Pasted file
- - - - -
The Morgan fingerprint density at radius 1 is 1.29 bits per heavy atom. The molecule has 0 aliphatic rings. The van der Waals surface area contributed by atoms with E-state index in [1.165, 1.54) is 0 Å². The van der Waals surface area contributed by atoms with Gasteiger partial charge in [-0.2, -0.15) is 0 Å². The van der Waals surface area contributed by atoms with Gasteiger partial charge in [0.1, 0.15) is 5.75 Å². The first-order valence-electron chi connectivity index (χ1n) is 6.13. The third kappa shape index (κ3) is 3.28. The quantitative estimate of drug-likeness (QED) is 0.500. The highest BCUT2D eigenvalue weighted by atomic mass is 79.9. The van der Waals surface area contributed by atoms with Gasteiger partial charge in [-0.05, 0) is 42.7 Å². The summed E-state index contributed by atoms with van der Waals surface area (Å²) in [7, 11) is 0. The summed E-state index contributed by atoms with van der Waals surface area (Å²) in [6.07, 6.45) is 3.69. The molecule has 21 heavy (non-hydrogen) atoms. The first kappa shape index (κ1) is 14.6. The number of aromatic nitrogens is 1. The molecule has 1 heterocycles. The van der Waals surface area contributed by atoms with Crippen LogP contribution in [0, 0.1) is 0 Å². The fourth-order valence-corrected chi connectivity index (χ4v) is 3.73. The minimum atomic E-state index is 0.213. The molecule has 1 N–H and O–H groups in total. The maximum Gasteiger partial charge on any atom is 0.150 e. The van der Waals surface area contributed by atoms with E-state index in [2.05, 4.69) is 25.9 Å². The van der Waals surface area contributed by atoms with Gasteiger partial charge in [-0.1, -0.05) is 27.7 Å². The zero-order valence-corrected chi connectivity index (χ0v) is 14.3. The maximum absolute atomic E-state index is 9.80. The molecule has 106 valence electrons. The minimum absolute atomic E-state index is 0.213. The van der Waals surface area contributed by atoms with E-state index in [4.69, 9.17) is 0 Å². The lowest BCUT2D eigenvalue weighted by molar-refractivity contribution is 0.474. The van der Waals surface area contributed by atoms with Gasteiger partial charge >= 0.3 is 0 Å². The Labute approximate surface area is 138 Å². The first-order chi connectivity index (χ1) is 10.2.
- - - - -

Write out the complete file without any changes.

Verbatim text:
The Morgan fingerprint density at radius 1 is 1.29 bits per heavy atom. The molecule has 0 aliphatic rings. The van der Waals surface area contributed by atoms with E-state index in [1.165, 1.54) is 0 Å². The van der Waals surface area contributed by atoms with Gasteiger partial charge in [-0.2, -0.15) is 0 Å². The van der Waals surface area contributed by atoms with Gasteiger partial charge in [0.1, 0.15) is 5.75 Å². The first-order valence-electron chi connectivity index (χ1n) is 6.13. The third kappa shape index (κ3) is 3.28. The quantitative estimate of drug-likeness (QED) is 0.500. The highest BCUT2D eigenvalue weighted by atomic mass is 79.9. The van der Waals surface area contributed by atoms with Gasteiger partial charge in [-0.05, 0) is 42.7 Å². The summed E-state index contributed by atoms with van der Waals surface area (Å²) in [7, 11) is 0. The summed E-state index contributed by atoms with van der Waals surface area (Å²) in [6.07, 6.45) is 3.69. The molecule has 21 heavy (non-hydrogen) atoms. The first kappa shape index (κ1) is 14.6. The number of aromatic nitrogens is 1. The molecule has 1 heterocycles. The van der Waals surface area contributed by atoms with Crippen LogP contribution in [0, 0.1) is 0 Å². The fourth-order valence-corrected chi connectivity index (χ4v) is 3.73. The minimum atomic E-state index is 0.213. The molecule has 1 N–H and O–H groups in total. The maximum Gasteiger partial charge on any atom is 0.150 e. The van der Waals surface area contributed by atoms with E-state index in [2.05, 4.69) is 25.9 Å². The van der Waals surface area contributed by atoms with Gasteiger partial charge in [-0.1, -0.05) is 27.7 Å². The zero-order valence-corrected chi connectivity index (χ0v) is 14.3. The maximum absolute atomic E-state index is 9.80. The molecule has 106 valence electrons. The minimum absolute atomic E-state index is 0.213. The van der Waals surface area contributed by atoms with E-state index in [4.69, 9.17) is 0 Å². The lowest BCUT2D eigenvalue weighted by molar-refractivity contribution is 0.474. The van der Waals surface area contributed by atoms with Gasteiger partial charge >= 0.3 is 0 Å². The Labute approximate surface area is 138 Å². The first-order chi connectivity index (χ1) is 10.2.